Isle of Wight County Votes to Oppose ODEC Coal Power Plant


County is latest to cite health and economic concerns as reasons to oppose

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Contact: Mike McCoy, Appalachian Voices
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On Thursday, the Isle of Wight County Board of Supervisors adopted an official statement of opposition to what would be the largest coal-fired power plant in Virginia.

The county would be downwind of the 1,500-megawatt coal plant proposed by Old Dominion Electric Cooperative in Surry County. Isle of Wight joins Virginia Beach, Williamsburg, the town of Surry and Congressman
Bobby Scott in officially stating concern for the health of the people and economy of Hampton Roads in light of the proposed coal plant.

In its statement, the board focuses on the potential health effects of pollution from the coal plant, which include risk of birth defects in unborn children from mercury contamination and increased respiratory problems from the ground level ozone (smog) caused by the plant’s emissions. Ozone is the primary cause of “Code Orange” and “Code Red” air days in Hampton Roads during which even healthy adults are at risk of lung damage and children and the elderly are especially at risk. Another major concern is that businesses may have a hard time expanding, or may choose not to locate in an area with increased ozone, which is strictly regulated by the federal government.

Isle of Wight is the latest in a growing number of municipalities and organizations opposed to the coal-fired power plant due to concerns about how it will affect the regions’ health, economy, agriculture and environment during an expected 60-year life span. In addition to the communities listed above, health groups such as the Norfolkbased Consortium for Child and Infant Health, the Virginia Asthma Coalition and the American Lung Association have officially opposed the proposal. Others officially opposed include the Isle of Wight Citizens Association, the Carrollton Civic League, the James City County Citizens Coalition, The Coalition to Keep Surry Clean, the Cape Henry Audubon Society, as well as the Garden Club of Virginia and a host of
conservation groups.

Isle of Wight is the immediate neighbor to Surry County, ODEC’s preferred site for the proposed plant. In January 2010, Isle of Wight County made an official request of Surry County to require ODEC to fund an independent study of the economic ramifications from the increased air pollution for Hampton Roads. Despite strong opposition to the plant from local residents, the Surry County Board of Supervisors snubbed Isle of Wight, many of its own citizens, and the region, by granting local zoning approval without addressing these concerns.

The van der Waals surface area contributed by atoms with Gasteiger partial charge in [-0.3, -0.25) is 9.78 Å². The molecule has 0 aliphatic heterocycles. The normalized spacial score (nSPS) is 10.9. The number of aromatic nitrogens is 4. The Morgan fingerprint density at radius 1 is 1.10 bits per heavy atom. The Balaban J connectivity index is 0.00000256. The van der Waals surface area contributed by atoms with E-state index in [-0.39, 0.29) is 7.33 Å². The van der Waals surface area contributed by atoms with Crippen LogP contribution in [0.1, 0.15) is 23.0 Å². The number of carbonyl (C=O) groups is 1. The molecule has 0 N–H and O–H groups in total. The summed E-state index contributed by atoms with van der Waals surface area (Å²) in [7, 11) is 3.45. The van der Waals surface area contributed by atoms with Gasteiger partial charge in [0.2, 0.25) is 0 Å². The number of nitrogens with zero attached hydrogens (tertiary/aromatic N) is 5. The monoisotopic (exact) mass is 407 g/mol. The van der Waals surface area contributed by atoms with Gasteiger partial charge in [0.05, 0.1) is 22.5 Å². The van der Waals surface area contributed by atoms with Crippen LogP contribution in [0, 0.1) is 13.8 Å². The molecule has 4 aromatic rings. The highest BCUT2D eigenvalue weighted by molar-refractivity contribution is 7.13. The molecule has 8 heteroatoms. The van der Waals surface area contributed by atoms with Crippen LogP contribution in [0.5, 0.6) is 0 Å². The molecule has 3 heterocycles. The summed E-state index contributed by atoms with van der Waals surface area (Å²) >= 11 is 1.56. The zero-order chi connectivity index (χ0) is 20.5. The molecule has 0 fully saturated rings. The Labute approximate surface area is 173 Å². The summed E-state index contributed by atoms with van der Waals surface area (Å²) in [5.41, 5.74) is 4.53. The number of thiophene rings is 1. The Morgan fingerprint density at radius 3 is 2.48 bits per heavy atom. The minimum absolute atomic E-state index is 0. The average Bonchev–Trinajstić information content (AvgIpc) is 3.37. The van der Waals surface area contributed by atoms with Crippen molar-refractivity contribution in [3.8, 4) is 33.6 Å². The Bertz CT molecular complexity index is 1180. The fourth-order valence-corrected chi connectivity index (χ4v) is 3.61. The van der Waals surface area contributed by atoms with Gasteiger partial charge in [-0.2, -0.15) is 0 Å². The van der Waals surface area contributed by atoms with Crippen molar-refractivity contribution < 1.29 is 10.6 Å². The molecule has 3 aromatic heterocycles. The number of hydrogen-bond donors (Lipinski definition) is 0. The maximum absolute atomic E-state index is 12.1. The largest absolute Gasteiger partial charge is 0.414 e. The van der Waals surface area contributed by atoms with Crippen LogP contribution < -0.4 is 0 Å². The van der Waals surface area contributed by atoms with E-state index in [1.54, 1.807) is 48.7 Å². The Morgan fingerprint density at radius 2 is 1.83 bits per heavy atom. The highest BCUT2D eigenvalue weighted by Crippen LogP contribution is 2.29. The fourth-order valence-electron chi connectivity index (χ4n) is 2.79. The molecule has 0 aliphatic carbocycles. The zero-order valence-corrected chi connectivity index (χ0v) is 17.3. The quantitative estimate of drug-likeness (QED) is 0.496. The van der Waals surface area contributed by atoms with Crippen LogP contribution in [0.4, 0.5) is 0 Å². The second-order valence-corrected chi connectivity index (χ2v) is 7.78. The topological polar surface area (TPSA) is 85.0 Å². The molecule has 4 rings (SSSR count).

The Wise Energy Coalition and its partners commended Isle of Wight County for taking a strong stance to protect the citizens, businesses and farms of the region.

“The Isle of Wight County Board of Supervisors did the math and decided that another dirty coal plant upwind of Hampton Roads, a region already suffering from poor air quality, is a deal that only a short-sighted Surry County Board of Supervisors could see as beneficial,” said Mike McCoy of Appalachian Voices.

“The residents of Isle of Wight are clamoring for clean, affordable renewable energy options. And with state reports documenting more than 3000 megawatts of wind power just waiting to be harvested off of Virginia’s shores, the message to ODEC is clear. Now is the time to retire this coal plant proposal and move forward with better, 21st century alternatives,” said Cale Jaffe, Senior Attorney at the Southern Environmental Law Center.

“We hope that other Hampton Roads communities will also consider opposing this project. If the plant is built, Hampton Roads may find it harder to attract new businesses, and existing businesses may find it harder to expand because of increasingly stronger controls for ozone pollution. That is a terrible burden for Surry County to put on the region during our current economic struggle,” said Bob Burnley, economic development specialist and former director of the Virginia DEQ.

ODEC is actively seeking approval for the coal plant from the Army Corps of Engineers and has recently conducted water intake tests for the plant in the James River with the Virginia Marine Resources Institute.


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